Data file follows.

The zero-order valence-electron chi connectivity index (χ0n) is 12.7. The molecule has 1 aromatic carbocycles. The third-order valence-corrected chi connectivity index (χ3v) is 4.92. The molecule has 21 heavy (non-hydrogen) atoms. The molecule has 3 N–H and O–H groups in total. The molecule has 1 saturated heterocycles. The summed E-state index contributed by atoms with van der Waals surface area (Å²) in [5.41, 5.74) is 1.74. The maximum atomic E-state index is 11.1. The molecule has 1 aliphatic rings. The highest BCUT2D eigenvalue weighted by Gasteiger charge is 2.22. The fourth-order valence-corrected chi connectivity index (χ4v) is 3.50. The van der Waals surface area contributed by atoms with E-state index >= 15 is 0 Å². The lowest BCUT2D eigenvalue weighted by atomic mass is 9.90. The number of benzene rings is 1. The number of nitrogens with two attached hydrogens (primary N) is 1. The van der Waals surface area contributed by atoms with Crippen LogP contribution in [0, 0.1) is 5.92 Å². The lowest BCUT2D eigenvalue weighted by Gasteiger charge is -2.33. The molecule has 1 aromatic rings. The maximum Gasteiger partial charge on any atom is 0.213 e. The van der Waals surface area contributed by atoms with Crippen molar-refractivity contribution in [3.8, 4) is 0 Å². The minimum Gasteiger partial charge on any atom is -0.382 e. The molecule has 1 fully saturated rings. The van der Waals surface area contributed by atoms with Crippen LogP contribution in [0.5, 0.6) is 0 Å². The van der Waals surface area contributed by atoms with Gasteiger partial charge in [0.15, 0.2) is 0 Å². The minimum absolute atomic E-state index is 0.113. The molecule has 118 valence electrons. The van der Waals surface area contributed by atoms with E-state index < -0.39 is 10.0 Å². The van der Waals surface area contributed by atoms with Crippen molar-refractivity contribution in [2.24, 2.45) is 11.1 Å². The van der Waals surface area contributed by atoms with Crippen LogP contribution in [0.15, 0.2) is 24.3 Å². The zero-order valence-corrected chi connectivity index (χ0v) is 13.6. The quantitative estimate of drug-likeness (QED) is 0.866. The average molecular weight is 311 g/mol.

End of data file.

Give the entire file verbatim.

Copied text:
The zero-order valence-electron chi connectivity index (χ0n) is 12.7. The molecule has 1 aromatic carbocycles. The third-order valence-corrected chi connectivity index (χ3v) is 4.92. The molecule has 21 heavy (non-hydrogen) atoms. The molecule has 3 N–H and O–H groups in total. The molecule has 1 saturated heterocycles. The summed E-state index contributed by atoms with van der Waals surface area (Å²) in [5.41, 5.74) is 1.74. The maximum atomic E-state index is 11.1. The molecule has 1 aliphatic rings. The highest BCUT2D eigenvalue weighted by Gasteiger charge is 2.22. The fourth-order valence-corrected chi connectivity index (χ4v) is 3.50. The van der Waals surface area contributed by atoms with E-state index >= 15 is 0 Å². The lowest BCUT2D eigenvalue weighted by atomic mass is 9.90. The number of benzene rings is 1. The number of nitrogens with two attached hydrogens (primary N) is 1. The van der Waals surface area contributed by atoms with Crippen LogP contribution in [0, 0.1) is 5.92 Å². The lowest BCUT2D eigenvalue weighted by Gasteiger charge is -2.33. The molecule has 1 aromatic rings. The maximum Gasteiger partial charge on any atom is 0.213 e. The van der Waals surface area contributed by atoms with Crippen molar-refractivity contribution in [3.8, 4) is 0 Å². The minimum Gasteiger partial charge on any atom is -0.382 e. The molecule has 1 fully saturated rings. The van der Waals surface area contributed by atoms with Crippen LogP contribution in [0.5, 0.6) is 0 Å². The van der Waals surface area contributed by atoms with Gasteiger partial charge in [0.15, 0.2) is 0 Å². The minimum absolute atomic E-state index is 0.113. The molecule has 118 valence electrons. The van der Waals surface area contributed by atoms with E-state index < -0.39 is 10.0 Å². The van der Waals surface area contributed by atoms with Crippen molar-refractivity contribution in [2.24, 2.45) is 11.1 Å². The van der Waals surface area contributed by atoms with Crippen LogP contribution in [0.15, 0.2) is 24.3 Å². The zero-order valence-corrected chi connectivity index (χ0v) is 13.6. The quantitative estimate of drug-likeness (QED) is 0.866. The average molecular weight is 311 g/mol.